Psychology Book Reviews (page 2)

ADHD NATION by Alan Schwarz
Released: Sept. 6, 2016

"In this powerful, necessary book, Schwarz exposes the dirty secrets of the growing ADHD epidemic."
A troubling look at the systemic overdiagnosis of attention deficit hyperactivity disorder and a chilling analysis of the effect ADHD medications have on patients, especially children. Read full book review >
RAMPAGE NATION by Louis Klarevas
Released: Aug. 23, 2016

"A deeply researched, clearly written study that educates while it horrifies."
Klarevas (Global Affairs/Univ. of Massachusetts-Boston) shares his research showing that mass shootings are more common than widely believed but can be decreased by addressing the conditions common to all the massacres. Read full book review >

Released: Aug. 23, 2016

"In what is a growing genre, Aiken provides a thoughtful approach to the attractions, distractions, and pitfalls of our digital culture."
An expert in the field of cyberpsychology looks at how the interface between digital technology and our daily activities impacts social and personal relationships. Read full book review >
Released: Aug. 16, 2016

"A savvy, sharp study that only occasionally loses readers in the psychological brambles."
A personal and clinical deconstruction of the narcissistic personality. Read full book review >
Released: Aug. 9, 2016

"Insightful, encouraging, and universally practical."
A New York Times business reporter shares her wisdom on creating and completing that elusive back-burner dream project. Read full book review >

Released: Aug. 9, 2016

"More Adorno than Negroponte but of interest to students of contemporary first-world culture."
Is Airbnb the beginning of our end? Perhaps not, but, as this elegant meditation explores, it's just one more sign of our sterile, disembodied times. Read full book review >
PATIENT H.M. by Luke Dittrich
Released: Aug. 9, 2016

"A mesmerizing, maddening story and a model of journalistic investigation."
Oliver Sacks meets Stephen King in a piercing study of one of psychiatric medicine's darker hours. Read full book review >
WAKING THE SPIRIT by Andrew Schulman
Released: Aug. 2, 2016

"An inspirational testament to the limitless benefits of music and its role in health care."
A near-death survivor and career musician demonstrates the true healing power of music. Read full book review >
IDIOT BRAIN by Dean Burnett
Released: July 26, 2016

"Burnett should give a TED talk. His book will appeal immensely to general readers and deserves a place on college reading lists."
A neuroscientist's irreverent guide to the brain. Read full book review >
Released: July 19, 2016

"The book reads like an extended game of Trivial Pursuit, featuring some who play very well and many more who play very poorly."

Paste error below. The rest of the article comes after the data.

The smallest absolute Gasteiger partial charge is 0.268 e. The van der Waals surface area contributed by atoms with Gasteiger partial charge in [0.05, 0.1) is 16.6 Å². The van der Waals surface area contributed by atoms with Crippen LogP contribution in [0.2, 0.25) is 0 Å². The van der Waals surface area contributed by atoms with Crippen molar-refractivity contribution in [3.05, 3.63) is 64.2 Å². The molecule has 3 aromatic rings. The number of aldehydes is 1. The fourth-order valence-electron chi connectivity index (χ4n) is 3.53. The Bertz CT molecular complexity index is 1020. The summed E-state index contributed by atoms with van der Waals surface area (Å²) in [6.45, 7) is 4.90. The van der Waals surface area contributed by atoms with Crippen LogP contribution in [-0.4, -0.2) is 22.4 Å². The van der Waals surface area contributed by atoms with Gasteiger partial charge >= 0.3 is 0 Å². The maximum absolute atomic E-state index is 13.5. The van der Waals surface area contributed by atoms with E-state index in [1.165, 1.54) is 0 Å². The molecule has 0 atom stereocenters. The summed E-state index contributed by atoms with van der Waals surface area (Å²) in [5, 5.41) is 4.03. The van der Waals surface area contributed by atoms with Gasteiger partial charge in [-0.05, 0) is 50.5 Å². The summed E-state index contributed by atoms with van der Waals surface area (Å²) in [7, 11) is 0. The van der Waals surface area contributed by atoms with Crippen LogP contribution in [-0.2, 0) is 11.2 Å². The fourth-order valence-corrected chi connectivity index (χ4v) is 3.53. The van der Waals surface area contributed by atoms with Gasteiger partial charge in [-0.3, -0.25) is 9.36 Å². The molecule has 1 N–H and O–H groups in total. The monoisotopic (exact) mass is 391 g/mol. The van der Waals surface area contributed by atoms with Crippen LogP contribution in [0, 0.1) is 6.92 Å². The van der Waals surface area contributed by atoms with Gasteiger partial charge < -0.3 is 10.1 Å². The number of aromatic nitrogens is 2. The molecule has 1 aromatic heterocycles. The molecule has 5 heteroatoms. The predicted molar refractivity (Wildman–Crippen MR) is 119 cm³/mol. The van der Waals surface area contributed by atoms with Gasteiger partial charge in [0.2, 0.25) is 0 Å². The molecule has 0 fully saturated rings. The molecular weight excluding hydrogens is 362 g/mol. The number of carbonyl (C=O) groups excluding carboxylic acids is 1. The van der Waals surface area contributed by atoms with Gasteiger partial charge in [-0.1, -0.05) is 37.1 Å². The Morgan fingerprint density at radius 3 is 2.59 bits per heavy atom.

The story of the dumbing-down of the American brain, as we have all become increasingly dependent on letting our computers think for us. Read full book review >
Released: July 19, 2016

"A successful and detailed guide to using mindfulness to heal and redirect negative emotions."
In this self-improvement title, Heitler (The Power of Two Workbook: Communication Skills for A Strong & Loving Marriage, 2003, etc.) explores several major psychological problems, including anger, fear, anxiety, and addictive behaviors. Read full book review >
THE JAGUAR MAN by Lara Naughton
Released: July 12, 2016

"A painful, provocative, and poetically cathartic memoir of survival."
A writer and teacher chronicles her terrifying experience with kidnapping and rape and how she survived the ensuing trauma. Read full book review >
Kirkus Interview
H.W. Brands
October 11, 2016

As noted historian H.W. Brands reveals in his new book The General vs. the President: MacArthur and Truman at the Brink of Nuclear War, at the height of the Korean War, President Harry S. Truman committed a gaffe that sent shock waves around the world. When asked by a reporter about the possible use of atomic weapons in response to China's entry into the war, Truman replied testily, "The military commander in the field will have charge of the use of the weapons, as he always has." This suggested that General Douglas MacArthur, the willful, fearless, and highly decorated commander of the American and U.N. forces, had his finger on the nuclear trigger. A correction quickly followed, but the damage was done; two visions for America's path forward were clearly in opposition, and one man would have to make way. Truman was one of the most unpopular presidents in American history. General MacArthur, by contrast, was incredibly popular, as untouchable as any officer has ever been in America. The contest of wills between these two titanic characters unfolds against the turbulent backdrop of a faraway war and terrors conjured at home by Joseph McCarthy. “An exciting, well-written comparison study of two American leaders at loggerheads during the Korean War crisis,” our reviewer writes in a starred review. View video >